Vento, who served in the U.S. Army for 26 years, compared fighting the COVID-19 pandemic to being in a combat zone.
“Our enemy as humans is the COVID virus. That’s our only enemy. There are no more enemies,” Vento said. “In a combat zone, if someone’s firing at you, you know to fire right back. We need to fire at COVID. We can’t fire at each other.”
Vento called on “leaders, individuals in the community, all citizens” to keep fighting the virus.
“We need everyone’s help,” he said.
In the past four weeks, unvaccinated Utahns were 5.3 times more likely to die of COVID-19 than vaccinated people, according to a state Health Department analysis. The unvaccinated were also 6.8 times more likely to be hospitalized, and 6.2 times more likely to test positive for the coronavirus.
An additional 3,573 Utahns were fully vaccinated in the past day, bringing the total to 1,642,717 — just over 50% of Utah’s total population.
Vaccine doses administered in past day / total doses administered • 6,422 / 3,372,714.
Utahns fully vaccinated • 1,642,717.
Cases reported in past day • 1,749.
Deaths reported in past day • Eight.
There were two deaths in Washington County — a man between the ages of 25-44 and a man 65-84.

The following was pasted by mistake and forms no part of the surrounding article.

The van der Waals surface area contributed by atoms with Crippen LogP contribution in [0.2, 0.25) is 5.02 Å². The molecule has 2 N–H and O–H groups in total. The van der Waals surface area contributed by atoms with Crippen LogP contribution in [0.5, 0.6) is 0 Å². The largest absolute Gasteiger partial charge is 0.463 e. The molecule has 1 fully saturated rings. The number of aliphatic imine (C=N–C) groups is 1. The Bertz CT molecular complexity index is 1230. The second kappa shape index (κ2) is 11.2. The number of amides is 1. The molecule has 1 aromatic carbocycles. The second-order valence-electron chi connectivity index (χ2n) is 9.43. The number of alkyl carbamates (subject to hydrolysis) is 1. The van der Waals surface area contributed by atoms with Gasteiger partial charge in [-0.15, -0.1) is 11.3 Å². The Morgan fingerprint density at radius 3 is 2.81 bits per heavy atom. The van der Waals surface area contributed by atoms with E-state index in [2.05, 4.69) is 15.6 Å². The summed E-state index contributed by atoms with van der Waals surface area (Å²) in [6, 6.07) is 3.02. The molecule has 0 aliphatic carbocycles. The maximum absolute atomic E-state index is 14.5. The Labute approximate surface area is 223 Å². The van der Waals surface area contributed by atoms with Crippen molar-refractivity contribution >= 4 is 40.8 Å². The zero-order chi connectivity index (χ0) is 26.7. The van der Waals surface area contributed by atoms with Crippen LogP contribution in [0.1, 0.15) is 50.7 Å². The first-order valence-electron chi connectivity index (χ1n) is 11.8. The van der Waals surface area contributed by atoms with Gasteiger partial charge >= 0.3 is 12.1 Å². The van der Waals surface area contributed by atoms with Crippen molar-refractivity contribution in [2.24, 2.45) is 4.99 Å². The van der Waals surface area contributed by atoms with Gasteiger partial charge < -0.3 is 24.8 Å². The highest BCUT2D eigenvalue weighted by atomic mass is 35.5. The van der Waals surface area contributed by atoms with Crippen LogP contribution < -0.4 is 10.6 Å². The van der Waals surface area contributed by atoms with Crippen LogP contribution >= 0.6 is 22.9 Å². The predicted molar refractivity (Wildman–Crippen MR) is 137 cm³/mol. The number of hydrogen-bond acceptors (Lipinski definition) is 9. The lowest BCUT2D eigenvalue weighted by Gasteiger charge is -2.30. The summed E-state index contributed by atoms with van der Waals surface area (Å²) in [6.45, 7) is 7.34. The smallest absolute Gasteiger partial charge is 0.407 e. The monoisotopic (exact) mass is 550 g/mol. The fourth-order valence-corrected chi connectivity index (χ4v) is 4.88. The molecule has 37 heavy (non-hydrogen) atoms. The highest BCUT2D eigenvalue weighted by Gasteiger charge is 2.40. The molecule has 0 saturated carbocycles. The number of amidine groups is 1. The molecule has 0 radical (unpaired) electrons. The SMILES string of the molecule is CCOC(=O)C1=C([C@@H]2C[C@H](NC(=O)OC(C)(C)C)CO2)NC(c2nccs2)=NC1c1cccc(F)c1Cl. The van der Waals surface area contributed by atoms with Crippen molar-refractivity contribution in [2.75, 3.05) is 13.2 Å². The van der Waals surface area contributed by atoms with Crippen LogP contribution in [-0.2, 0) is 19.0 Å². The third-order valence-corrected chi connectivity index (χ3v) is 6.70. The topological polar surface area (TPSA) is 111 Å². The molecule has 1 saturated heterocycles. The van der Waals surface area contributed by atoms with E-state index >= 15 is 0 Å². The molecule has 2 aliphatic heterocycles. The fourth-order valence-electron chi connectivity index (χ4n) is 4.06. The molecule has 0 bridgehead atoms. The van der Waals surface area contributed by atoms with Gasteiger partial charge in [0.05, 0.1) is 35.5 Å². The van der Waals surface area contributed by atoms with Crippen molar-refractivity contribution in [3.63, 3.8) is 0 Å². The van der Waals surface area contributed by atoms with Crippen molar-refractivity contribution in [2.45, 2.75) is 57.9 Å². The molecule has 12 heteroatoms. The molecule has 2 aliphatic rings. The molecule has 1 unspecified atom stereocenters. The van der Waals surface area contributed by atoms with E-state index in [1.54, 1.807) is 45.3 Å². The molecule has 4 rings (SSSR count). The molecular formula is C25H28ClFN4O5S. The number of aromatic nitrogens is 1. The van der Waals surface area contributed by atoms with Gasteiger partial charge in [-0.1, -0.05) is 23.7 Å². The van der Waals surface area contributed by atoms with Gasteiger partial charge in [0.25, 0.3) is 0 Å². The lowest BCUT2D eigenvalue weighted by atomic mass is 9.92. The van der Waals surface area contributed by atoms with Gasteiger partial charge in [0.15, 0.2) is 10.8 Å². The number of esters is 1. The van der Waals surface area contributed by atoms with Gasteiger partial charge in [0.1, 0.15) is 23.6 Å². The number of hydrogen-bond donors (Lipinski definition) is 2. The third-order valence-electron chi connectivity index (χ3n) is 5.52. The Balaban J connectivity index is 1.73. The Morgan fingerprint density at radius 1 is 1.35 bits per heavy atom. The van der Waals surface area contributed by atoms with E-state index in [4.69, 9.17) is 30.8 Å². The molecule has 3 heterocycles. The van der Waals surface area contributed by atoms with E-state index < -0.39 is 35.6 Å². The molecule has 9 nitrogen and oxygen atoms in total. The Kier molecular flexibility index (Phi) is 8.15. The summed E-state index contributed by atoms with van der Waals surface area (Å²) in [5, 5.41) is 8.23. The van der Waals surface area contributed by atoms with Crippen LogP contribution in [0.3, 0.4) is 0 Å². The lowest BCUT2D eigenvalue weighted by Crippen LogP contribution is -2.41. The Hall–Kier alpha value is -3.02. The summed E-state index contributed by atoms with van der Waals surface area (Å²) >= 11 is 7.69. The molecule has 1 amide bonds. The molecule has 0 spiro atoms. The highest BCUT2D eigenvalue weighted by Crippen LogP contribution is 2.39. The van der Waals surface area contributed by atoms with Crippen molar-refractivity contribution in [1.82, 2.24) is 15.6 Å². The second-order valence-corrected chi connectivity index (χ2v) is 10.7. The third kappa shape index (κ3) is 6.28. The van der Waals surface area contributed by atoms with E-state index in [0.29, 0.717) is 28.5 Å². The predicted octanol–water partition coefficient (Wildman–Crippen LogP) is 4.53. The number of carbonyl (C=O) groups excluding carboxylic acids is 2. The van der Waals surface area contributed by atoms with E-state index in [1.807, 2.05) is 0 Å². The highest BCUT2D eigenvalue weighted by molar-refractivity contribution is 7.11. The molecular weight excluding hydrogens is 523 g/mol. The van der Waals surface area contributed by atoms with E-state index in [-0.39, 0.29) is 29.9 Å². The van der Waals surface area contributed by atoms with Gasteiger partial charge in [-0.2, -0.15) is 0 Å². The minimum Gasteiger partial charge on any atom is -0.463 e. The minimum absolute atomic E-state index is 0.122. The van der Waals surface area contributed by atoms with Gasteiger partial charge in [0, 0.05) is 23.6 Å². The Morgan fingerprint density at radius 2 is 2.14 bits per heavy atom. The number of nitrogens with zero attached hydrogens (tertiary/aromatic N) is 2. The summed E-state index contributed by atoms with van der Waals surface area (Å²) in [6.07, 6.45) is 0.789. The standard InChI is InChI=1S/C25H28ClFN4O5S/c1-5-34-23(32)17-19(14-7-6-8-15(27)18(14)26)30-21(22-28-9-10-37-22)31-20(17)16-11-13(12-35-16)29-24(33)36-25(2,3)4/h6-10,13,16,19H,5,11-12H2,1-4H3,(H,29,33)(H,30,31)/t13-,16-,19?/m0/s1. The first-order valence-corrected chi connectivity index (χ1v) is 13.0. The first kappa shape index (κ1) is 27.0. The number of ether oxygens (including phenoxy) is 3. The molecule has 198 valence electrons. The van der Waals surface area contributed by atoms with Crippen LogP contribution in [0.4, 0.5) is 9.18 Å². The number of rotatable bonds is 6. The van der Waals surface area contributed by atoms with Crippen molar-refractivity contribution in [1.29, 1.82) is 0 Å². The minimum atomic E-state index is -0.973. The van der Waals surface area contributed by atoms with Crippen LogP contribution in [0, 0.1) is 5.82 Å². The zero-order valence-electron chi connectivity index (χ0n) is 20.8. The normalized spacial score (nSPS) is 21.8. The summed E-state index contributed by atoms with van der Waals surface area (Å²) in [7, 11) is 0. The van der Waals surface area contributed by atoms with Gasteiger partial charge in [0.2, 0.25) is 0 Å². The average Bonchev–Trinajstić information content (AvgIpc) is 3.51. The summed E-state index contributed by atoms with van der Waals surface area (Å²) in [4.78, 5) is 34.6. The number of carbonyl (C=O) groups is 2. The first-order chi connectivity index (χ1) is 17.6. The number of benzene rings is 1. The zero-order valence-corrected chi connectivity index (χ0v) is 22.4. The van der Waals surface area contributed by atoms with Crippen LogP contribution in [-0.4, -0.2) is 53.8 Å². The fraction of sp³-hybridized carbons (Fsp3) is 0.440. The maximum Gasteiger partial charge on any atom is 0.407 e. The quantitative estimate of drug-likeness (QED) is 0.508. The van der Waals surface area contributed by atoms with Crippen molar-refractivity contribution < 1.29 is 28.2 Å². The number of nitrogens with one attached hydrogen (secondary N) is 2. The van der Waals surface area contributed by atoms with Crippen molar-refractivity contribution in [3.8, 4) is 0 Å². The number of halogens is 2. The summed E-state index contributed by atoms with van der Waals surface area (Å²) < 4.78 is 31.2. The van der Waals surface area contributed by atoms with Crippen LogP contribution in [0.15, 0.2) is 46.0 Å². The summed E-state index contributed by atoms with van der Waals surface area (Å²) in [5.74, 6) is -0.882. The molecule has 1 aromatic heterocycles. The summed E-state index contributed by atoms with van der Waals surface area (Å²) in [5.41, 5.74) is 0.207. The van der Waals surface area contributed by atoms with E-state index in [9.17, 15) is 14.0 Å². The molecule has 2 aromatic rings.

One Salt Lake County resident died — a woman 85-plus. The other deaths were a Box Elder County man 45-64; an Iron County woman 65-84; a Uintah County man 45-64; a Utah County man 45-64; and a Wasatch County female 15-24.
Tests reported in past day • 12,033 people were tested for the first time. A total of 20,637 people were tested.
Hospitalizations reported in the past day • 592. That is 10 more than reported Thursday. Of those currently hospitalized, 225 are in intensive care, the same number reported Thursday.
Percentage of positive tests • Under the state’s original method, the rate is 14.5% over the past day. That’s higher than the seven-day average of 13.7%.
The state’s new method counts all test results, including repeated tests of the same individual. Thursday’s rate was 8.5%, lower than the seven-day average of 10.1%.
Totals to date • 490,985 cases; 2,787 deaths; 21,308 hospitalizations; 3,338,373 people tested.